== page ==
The Sun King
Photo Source: Miss Onion’s Exquisite Finds on Instagram
Perhaps for the first time since I’ve started building up my own library, I had a moment when I realised why it is truly important to go beyond immediate interests and books you want to read right now, to build a library for the future, a library that will be able to provide the right books when you least expect it.
I read recently about how during the plague, the Sun King bathed in perfume produced from the blossom of the bitter orange tree, his favorite scent – odeur de Neroli, a passion also reflected in the expansive orangery he had built at Chateau Versailles. This fun fact immediately made me want to read more about him and his eccentricities. As it so happens, I remembered purchasing years ago (at a car boot market, where else?) Nancy Mitford’s book The Sun King, mainly because I recognised her name and loved the luxurious red and gold dust jacket.
The book, published by Hamish Hamilton London, but printed in Italy, is beautifully illustrated with numerous pictures of Versailles and paintings of the numerous historical figures mentioned. Although not a scholastic study into the life of Louis XIV, it is a sort of anecdotal telling of history which I’ve been enjoying tremendously. I will probably give Madame du Pompadour a go soon enough since I’ve now realised I have that one as well. What a treat!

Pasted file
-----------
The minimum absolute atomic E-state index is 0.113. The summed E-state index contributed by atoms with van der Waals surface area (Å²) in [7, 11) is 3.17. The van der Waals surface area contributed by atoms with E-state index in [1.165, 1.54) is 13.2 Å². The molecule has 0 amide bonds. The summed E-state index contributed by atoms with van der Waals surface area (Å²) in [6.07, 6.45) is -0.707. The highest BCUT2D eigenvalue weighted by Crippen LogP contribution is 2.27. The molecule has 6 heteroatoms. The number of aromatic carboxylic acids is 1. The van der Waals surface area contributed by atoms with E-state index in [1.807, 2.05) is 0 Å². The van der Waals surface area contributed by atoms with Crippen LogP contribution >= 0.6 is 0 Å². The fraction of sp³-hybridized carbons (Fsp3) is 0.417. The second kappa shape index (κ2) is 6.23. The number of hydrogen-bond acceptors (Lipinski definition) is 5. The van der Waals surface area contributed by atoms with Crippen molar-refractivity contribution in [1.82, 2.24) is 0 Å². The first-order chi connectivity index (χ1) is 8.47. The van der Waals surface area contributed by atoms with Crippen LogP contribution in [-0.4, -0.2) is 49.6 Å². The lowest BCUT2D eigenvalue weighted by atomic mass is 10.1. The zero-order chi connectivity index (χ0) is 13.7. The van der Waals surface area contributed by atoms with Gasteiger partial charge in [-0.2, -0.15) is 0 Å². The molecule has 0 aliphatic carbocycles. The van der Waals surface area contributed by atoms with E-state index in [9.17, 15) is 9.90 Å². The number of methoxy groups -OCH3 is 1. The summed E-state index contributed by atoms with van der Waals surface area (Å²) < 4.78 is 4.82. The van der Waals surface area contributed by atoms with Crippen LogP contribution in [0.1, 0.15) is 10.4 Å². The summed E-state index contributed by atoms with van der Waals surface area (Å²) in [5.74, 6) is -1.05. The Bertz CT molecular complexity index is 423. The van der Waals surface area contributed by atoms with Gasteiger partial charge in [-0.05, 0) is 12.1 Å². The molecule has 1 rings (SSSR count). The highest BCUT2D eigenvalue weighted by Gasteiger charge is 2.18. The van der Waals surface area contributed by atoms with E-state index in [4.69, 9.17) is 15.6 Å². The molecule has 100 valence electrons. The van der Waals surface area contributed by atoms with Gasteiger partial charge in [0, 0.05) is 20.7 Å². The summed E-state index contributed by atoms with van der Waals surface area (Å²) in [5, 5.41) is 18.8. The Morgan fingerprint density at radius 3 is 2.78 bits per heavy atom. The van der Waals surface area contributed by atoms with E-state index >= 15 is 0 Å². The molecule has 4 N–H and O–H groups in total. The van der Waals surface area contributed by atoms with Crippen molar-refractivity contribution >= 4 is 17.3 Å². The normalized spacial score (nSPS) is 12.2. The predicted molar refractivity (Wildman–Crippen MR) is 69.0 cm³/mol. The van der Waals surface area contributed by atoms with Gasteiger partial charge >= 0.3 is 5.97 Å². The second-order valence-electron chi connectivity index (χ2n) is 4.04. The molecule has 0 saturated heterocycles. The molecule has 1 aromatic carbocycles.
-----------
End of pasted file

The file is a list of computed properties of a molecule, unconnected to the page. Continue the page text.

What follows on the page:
Photos Sources: BookBub
Inspired by the fabulous Versailles, with its thousands of rooms, numerous galleries and countless distinctive architectural and design features, I realised what a rare privilege and luxury it is at present to imagine and build the house of one’s dreams. This is a recurring motif in my letters because until it happens I will never not fantasize about my ideal home – big enough to house not only physical possessions, but also a rich everyday life, passions and dreams for the future.
I wonder how many houses nowadays still have a room called the Library or even the Study, a Salon (not a living-room), a drawing-room, a smoking room or even a sunroom or a formal dining room? I am not thinking here of rooms made redundant by technology or a change in lifestyle, but about rooms that have disappeared from our houses (or potentially were never there for certain social classes) mainly because space and resources were and still are scarce.
Apart from the main rooms in a house – the bedroom, the bathroom (youngest room in the house, ha!), the living room and the kitchen (watch this BBC series to learn more about their history) -.what exquisite rooms would you include in your dream house?
Escape to the Chateau
There will probably never be a more appropriate time for me to include in the letter my passionate recommendation to watch Escape to the Chateau! This is a British reality show following Angel and Dick Strawbridge as they renovate a (slightly dilapidated but nevertheless) chateau they bought in France for the same amount of money they would have struggled to find a flat in London or any big city here, really. It is a lovely show, bursting with Angel’s creativity and Dick’s ingeniousness and providing first-class DIY inspiration in each episode.